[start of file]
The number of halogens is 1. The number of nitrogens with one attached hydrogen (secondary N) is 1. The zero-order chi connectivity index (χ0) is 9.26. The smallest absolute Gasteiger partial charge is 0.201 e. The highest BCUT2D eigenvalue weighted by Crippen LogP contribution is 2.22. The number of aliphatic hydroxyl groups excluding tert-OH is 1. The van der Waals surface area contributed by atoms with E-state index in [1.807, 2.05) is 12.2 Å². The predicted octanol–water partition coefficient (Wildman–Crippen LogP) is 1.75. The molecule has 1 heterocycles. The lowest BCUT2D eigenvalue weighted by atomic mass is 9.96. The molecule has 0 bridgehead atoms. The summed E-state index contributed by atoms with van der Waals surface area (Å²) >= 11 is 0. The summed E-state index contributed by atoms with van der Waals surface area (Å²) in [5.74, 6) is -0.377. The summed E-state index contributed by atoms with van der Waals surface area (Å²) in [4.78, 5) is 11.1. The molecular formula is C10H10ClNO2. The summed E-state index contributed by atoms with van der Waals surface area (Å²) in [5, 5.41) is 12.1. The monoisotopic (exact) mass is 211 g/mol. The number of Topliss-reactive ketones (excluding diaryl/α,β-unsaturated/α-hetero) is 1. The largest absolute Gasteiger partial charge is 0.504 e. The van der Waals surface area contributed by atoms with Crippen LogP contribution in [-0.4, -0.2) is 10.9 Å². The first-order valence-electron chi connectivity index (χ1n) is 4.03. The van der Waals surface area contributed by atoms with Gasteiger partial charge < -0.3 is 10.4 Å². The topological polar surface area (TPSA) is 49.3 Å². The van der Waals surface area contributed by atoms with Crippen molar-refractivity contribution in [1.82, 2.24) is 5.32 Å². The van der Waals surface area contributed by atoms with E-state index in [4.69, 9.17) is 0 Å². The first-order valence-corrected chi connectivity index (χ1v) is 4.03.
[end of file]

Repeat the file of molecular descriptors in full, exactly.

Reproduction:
The number of halogens is 1. The number of nitrogens with one attached hydrogen (secondary N) is 1. The zero-order chi connectivity index (χ0) is 9.26. The smallest absolute Gasteiger partial charge is 0.201 e. The highest BCUT2D eigenvalue weighted by Crippen LogP contribution is 2.22. The number of aliphatic hydroxyl groups excluding tert-OH is 1. The van der Waals surface area contributed by atoms with E-state index in [1.807, 2.05) is 12.2 Å². The predicted octanol–water partition coefficient (Wildman–Crippen LogP) is 1.75. The molecule has 1 heterocycles. The lowest BCUT2D eigenvalue weighted by atomic mass is 9.96. The molecule has 0 bridgehead atoms. The summed E-state index contributed by atoms with van der Waals surface area (Å²) >= 11 is 0. The summed E-state index contributed by atoms with van der Waals surface area (Å²) in [5.74, 6) is -0.377. The summed E-state index contributed by atoms with van der Waals surface area (Å²) in [4.78, 5) is 11.1. The molecular formula is C10H10ClNO2. The summed E-state index contributed by atoms with van der Waals surface area (Å²) in [5, 5.41) is 12.1. The monoisotopic (exact) mass is 211 g/mol. The number of Topliss-reactive ketones (excluding diaryl/α,β-unsaturated/α-hetero) is 1. The largest absolute Gasteiger partial charge is 0.504 e. The van der Waals surface area contributed by atoms with Crippen LogP contribution in [-0.4, -0.2) is 10.9 Å². The first-order valence-electron chi connectivity index (χ1n) is 4.03. The van der Waals surface area contributed by atoms with Gasteiger partial charge < -0.3 is 10.4 Å². The topological polar surface area (TPSA) is 49.3 Å². The van der Waals surface area contributed by atoms with Crippen molar-refractivity contribution in [1.82, 2.24) is 5.32 Å². The van der Waals surface area contributed by atoms with E-state index in [4.69, 9.17) is 0 Å². The first-order valence-corrected chi connectivity index (χ1v) is 4.03.